Where I grew up, in rural Georgia, it was a 15-minute trip to get to town. Town-town, where you’d get your hair cut or buy a pair of shoes or real groceries or underpants, not Rentz, where you might run if you needed to get a smallish check cashed, or you needed a dozen eggs to make a cake, or you were pining for a Coca-Cola or some Pet ice cream.

We lived with my grandmother (Grandmother or Grandmama, not Granny, heaven forbid), and I was with her constantly if I wasn’t in school. My grandmother would have died before she’d have left the house without getting dressed, and she’d have sooner sprouted wings and flown before taking anybody to town with her who wasn’t shined up, too.

To get to town, we drove up 441, and it was impossible not to drive past the home of a particular family of indeterminate means. I should say their means were indeterminate to me, just as ours were. I thought we were filthy rich because in every direction you could look from our house, it all belonged to relatives.

This particular home was sided with shingles of some description and was the type with steep-pitched tin roof with a deep front porch supported by a post at either end, and one on either side of the steps. Between the posts was a shelf made of 2×8 pieces of lumber, a place to set your drink down, were you to be outside cooling off, as you likely were to be, as air conditioning was not widespread in the 70s.

Living in this home was a woman my mother told me was a washerwoman. She didn’t tell me anything else, though I constantly asked. This washerwoman had a penchant for sitting in her mean little rocker with the missing rockers, her feet thrown up on that shelf, her dress pulled up around her thighs.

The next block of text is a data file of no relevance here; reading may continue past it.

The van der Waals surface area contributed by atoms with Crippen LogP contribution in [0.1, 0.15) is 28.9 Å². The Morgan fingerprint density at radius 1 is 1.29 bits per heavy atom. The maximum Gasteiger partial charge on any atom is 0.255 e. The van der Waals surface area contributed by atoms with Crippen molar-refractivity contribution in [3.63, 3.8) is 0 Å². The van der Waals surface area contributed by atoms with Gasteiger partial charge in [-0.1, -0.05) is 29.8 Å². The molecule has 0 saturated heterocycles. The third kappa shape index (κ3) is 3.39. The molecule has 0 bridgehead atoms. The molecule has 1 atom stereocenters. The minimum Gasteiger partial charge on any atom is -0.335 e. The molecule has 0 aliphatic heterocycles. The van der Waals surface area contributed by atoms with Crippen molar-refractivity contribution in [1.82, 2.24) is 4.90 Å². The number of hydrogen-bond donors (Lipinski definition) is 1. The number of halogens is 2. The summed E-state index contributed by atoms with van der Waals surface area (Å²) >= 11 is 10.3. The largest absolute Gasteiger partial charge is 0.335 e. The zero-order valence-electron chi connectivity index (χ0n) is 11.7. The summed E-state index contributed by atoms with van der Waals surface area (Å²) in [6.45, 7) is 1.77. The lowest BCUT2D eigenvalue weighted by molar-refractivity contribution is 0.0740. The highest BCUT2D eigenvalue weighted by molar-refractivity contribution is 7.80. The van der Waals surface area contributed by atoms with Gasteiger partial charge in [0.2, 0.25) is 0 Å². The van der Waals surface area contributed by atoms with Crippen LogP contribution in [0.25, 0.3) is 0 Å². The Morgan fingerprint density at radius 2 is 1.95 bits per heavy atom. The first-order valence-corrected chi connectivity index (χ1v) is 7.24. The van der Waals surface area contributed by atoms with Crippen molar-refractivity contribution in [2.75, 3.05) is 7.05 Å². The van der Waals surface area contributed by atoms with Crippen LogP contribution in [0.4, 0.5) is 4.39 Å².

When I went to town with Grandmother, as we passed by that house, she would hold her foot down hard on the gas, a death grip on the steering wheel, and stare straight ahead, saying, every time, “Just like a slattery.”

I finally worked up the nerve to ask her what a slattery was, and she merely replied, “Something you will never be.”

About S.

Reader, writer, talker, knitter, picture taker, tennis player, music lover, Southerner.
This entry was posted in 441, Grandmother, Rural Georgia, Slattery, Trash. Bookmark the permalink.

1 Response to Trash

  1. Steph says:

    So, the etymology of slattery has bothered me for quite some time. Today I came across something else that used the word slattern and I’m guessing slattery is some derivative of this. I feel fulfilled now.

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